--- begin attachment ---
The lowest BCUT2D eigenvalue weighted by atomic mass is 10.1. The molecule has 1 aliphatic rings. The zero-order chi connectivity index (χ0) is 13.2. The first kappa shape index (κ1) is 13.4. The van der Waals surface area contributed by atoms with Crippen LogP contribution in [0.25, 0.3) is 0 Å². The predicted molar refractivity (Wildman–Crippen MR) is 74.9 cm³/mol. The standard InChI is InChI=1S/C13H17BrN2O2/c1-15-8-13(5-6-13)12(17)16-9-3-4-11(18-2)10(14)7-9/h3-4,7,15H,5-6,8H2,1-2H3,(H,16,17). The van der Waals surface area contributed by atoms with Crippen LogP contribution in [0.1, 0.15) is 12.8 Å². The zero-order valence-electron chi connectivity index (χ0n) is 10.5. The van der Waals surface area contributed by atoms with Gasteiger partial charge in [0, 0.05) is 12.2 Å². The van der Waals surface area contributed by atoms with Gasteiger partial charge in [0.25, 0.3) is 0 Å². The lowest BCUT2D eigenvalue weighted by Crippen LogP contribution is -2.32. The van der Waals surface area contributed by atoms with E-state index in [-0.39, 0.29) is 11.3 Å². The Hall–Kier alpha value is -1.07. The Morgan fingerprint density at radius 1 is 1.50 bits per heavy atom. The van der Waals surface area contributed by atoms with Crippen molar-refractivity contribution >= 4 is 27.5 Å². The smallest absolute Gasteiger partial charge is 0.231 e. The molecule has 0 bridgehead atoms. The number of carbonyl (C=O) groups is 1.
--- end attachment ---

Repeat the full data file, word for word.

The lowest BCUT2D eigenvalue weighted by atomic mass is 10.1. The molecule has 1 aliphatic rings. The zero-order chi connectivity index (χ0) is 13.2. The first kappa shape index (κ1) is 13.4. The van der Waals surface area contributed by atoms with Crippen LogP contribution in [0.25, 0.3) is 0 Å². The predicted molar refractivity (Wildman–Crippen MR) is 74.9 cm³/mol. The standard InChI is InChI=1S/C13H17BrN2O2/c1-15-8-13(5-6-13)12(17)16-9-3-4-11(18-2)10(14)7-9/h3-4,7,15H,5-6,8H2,1-2H3,(H,16,17). The van der Waals surface area contributed by atoms with Crippen LogP contribution in [0.1, 0.15) is 12.8 Å². The zero-order valence-electron chi connectivity index (χ0n) is 10.5. The van der Waals surface area contributed by atoms with Gasteiger partial charge in [0, 0.05) is 12.2 Å². The van der Waals surface area contributed by atoms with Gasteiger partial charge in [0.25, 0.3) is 0 Å². The lowest BCUT2D eigenvalue weighted by Crippen LogP contribution is -2.32. The van der Waals surface area contributed by atoms with E-state index in [-0.39, 0.29) is 11.3 Å². The Hall–Kier alpha value is -1.07. The Morgan fingerprint density at radius 1 is 1.50 bits per heavy atom. The van der Waals surface area contributed by atoms with Crippen molar-refractivity contribution >= 4 is 27.5 Å². The smallest absolute Gasteiger partial charge is 0.231 e. The molecule has 0 bridgehead atoms. The number of carbonyl (C=O) groups is 1.